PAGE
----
World of Horror is effective at communicating an atmospheric sense of absolute uncertainty. Part of that is down to the lo-fi styling. Like budget found-footage movies, horror games can be scarier when they're clearly coming from outside the system. Big-budget horror has to color within the lines of respectability, will only ever shock you in acceptable ways. Indie horror comes unfiltered. It's a rollercoaster you ride in the dark, never knowing when the next drop will be, or how steep.

As effective as World of Horror can be, its randomness sometimes dispels the mood. Recruitable NPCs with the same randomized personality traits stand side by side, events crop up that don't fit their location. I was investigating missing kids on the local school's swim team when a walk down a corridor abruptly led to a shop where masked people were buying up stock in preparation for the apocalypse. Why was this happening in a high school? Because World of Horror's randomized events are drawn from decks of cards, and it doesn't know when you flip a card that doesn't fit.

The way darkwebSTREAMER combats this is with its "narrative thread system", which Ryan summarizes like so: "Basically what we do is we say, hey, you're randomly generating things. Let's actually remember some of these things that you're generating and let's feed them back into the story. Let's allow them to gain a sense of import within the story. Let's allow it to feel like a theme."

(Image credit: We Have Always Lived In The Forest)

Ryan flashes back to high school, and doing a report on a book she hadn't enjoyed. "I remember one of the questions being something like, 'What was the importance of rats in the story? What was the author trying to communicate?' I remember having this weird grappling moment as a writer myself being like, 'Sometimes rats are just rats. It doesn't necessarily have to be big, laden meaning behind everything a writer writes into the story.' But then I had a realization about the things that I had written, where even if you don't intend for something to carry meaning, it's there for a reason, it's representing something for a reason. Rats in a story often represent kind of like dirty conditions or disease, etcetera. It always stuck with me."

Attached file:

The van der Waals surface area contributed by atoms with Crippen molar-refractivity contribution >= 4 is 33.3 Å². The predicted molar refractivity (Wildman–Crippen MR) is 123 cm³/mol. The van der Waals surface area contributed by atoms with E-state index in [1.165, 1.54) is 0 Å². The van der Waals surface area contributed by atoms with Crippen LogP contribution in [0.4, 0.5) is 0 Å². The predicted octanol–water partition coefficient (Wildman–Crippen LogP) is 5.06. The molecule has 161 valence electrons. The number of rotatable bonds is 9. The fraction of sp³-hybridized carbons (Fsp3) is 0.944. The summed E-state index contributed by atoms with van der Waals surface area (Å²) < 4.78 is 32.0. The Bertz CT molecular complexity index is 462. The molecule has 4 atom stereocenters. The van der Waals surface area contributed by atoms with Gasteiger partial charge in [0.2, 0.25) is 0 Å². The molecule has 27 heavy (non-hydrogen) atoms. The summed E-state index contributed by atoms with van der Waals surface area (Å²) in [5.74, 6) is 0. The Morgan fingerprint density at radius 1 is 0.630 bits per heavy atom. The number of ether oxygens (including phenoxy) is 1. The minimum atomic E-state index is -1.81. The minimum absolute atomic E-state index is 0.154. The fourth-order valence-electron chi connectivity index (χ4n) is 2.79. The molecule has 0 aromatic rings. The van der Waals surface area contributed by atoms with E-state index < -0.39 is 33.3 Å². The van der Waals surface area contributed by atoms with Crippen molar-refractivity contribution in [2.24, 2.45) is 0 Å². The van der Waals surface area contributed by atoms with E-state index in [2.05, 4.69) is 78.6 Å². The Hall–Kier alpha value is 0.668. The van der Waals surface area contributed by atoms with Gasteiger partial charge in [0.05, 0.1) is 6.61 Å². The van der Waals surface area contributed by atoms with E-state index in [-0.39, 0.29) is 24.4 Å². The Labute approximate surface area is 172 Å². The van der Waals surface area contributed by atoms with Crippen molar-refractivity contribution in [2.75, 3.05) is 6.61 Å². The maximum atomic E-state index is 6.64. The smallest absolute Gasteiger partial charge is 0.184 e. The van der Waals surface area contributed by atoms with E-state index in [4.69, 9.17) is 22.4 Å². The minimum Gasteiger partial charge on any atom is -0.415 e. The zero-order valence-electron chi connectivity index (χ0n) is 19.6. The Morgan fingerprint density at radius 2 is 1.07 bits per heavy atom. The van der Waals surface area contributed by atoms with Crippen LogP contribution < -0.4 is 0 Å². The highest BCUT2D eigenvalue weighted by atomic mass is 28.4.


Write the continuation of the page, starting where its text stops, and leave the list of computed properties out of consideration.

While darkwebSTREAMER may be more likely to have ravenous skinworms and midnight stalkers than rats, the principle applies. If something appears once, it's more likely to appear again. "I think about the rats theory when I'm designing," Ryan says. "Even if rats aren't the main topic, if rats keep coming up in the background, rats become this integral part of the story. They become a theme. I'm very big on allowing the player, the experiencer, to come up with their own story and their narrative, I truly believe that's where the magic happens."

(Image credit: We Have Always Lived In The Forest)

That extends to streamers who might play darkwebSTREAMER on-stream, essentially roleplaying themselves. Viewers won't be left out, as darkwebSTREAMER will have Twitch integration that encourages the audience to pretend it's all real. "With that Twitch integration, I want it to feel like everyone is roleplaying this game," Ryan says. "The viewers can actually roleplay in the chat, they can become NPCs in the in-game chat. The streamer can be streaming in the game, and the viewers can be commenting on what's happening. They can make in-jokes, the narrative thread system can pick up things that they're talking about, roll it in. Like the rat system, it can take what the viewers are saying and make that a motif of the game."

Whether you play darkwebSTREAMER as a streamer, as a viewer, or on your own, the idea is that it'll hand you enough interconnected events and characters that you'll find yourself piecing them together into a personal story. One of its other inspirations was RimWorld, which Ryan played as research while developing darkwebSTREAMER. "I was sort of amused, but I wasn't actively super engaged with what was happening," she says of her first RimWorld experience. "But then I was talking to my friend and I started telling him what had just happened in my story. I found myself telling a whole tale, an unbelievable, very engaging tale. In order to explain it to him I had to link these disparate events into a narrative. I found I was incredibly entertained and uplifted and amused in the retelling of that story to him. I enjoyed that experience two times over: I kind of enjoyed it when I played it, but I really, really enjoyed it when I told it, and that was such a pivotal moment in the design."

darkwebSTREAMER will be available on Steam and itch.io.

Jody Macgregor
Weekend/AU Editor

Jody's first computer was a Commodore 64, so he remembers having to use a code wheel to play Pool of Radiance. A former music journalist who interviewed everyone from Giorgio Moroder to Trent Reznor, Jody also co-hosted Australia's first radio show about videogames, Zed Games. He's written for Rock Paper Shotgun, The Big Issue, GamesRadar, Zam, Glixel, Five Out of Ten Magazine, and Playboy.com, whose cheques with the bunny logo made for fun conversations at the bank. Jody's first article for PC Gamer was about the audio of Alien Isolation, published in 2015, and since then he's written about why Silent Hill belongs on PC, why Recettear: An Item Shop's Tale is the best fantasy shopkeeper tycoon game, and how weird Lost Ark can get. Jody edited PC Gamer Indie from 2017 to 2018, and he eventually lived up to his promise to play every Warhammer videogame.